Connections Academy

Wylee Mitchell is a senior at Nevada Connections Academy who started a t-shirt company to raise awareness for mental health.

True

Teens of today live in a totally different world than the one their parents grew up in. Not only do young people have access to technologies that previous generations barely dreamed of, but they're also constantly bombarded with information from the news and media.

Today’s youth are also living through a pandemic that has created an extra layer of difficulty to an already challenging age—and it has taken a toll on their mental health.

According to Mental Health America, nearly 14% of youths ages 12 to 17 experienced a major depressive episode in the past year. In a September 2020 survey of high schoolers by Active Minds, nearly 75% of respondents reported an increase in stress, anxiety, sadness and isolation during the first six months of the pandemic. And in a Pearson and Connections Academy survey of US parents, 66% said their child felt anxious or depressed during the pandemic.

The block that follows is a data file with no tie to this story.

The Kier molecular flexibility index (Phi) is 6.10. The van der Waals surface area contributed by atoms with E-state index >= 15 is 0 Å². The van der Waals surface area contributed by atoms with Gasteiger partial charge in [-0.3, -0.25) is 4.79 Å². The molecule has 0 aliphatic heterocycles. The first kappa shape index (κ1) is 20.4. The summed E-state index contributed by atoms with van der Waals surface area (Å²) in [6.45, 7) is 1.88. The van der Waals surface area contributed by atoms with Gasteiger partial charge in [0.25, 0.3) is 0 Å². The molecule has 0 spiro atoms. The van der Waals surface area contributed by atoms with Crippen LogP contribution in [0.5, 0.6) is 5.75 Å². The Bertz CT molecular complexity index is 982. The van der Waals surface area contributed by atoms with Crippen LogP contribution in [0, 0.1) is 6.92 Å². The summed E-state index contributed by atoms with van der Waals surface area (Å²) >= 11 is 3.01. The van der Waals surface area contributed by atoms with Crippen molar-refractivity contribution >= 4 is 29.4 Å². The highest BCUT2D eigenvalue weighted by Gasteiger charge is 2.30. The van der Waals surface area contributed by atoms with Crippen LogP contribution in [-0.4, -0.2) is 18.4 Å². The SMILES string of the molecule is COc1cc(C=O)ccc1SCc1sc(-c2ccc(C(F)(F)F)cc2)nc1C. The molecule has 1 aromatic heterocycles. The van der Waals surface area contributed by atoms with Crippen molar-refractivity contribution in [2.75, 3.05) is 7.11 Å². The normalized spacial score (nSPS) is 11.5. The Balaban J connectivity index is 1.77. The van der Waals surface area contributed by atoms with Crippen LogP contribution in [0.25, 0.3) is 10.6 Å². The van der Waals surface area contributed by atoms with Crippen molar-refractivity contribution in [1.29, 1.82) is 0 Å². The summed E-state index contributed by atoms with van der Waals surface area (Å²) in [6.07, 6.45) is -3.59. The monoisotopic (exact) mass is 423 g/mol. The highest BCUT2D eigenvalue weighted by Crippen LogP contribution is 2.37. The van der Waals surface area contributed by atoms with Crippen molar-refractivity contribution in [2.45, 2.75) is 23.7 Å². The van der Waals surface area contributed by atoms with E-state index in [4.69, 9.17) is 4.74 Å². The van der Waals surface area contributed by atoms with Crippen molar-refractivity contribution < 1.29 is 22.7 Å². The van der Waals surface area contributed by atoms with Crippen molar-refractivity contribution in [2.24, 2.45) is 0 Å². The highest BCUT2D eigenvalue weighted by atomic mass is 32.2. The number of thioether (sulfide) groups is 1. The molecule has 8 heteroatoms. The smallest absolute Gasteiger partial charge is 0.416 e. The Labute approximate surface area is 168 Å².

However, the pandemic has only exacerbated youth mental health issues that were already happening before COVID-19.

“Many people associate our current mental health crisis with the pandemic,” says Morgan Champion, the head of counseling services for Connections Academy Schools. “In fact, the youth mental health crisis was alarming and on the rise before the pandemic. Today, the alarm continues.”

Mental Health America reports that most people who take the organization’s online mental health screening test are under 18. According to the American Psychiatric Association, about 50% of cases of mental illness begin by age 14, and the tendency to develop depression and bipolar disorder nearly doubles from age 13 to age 18.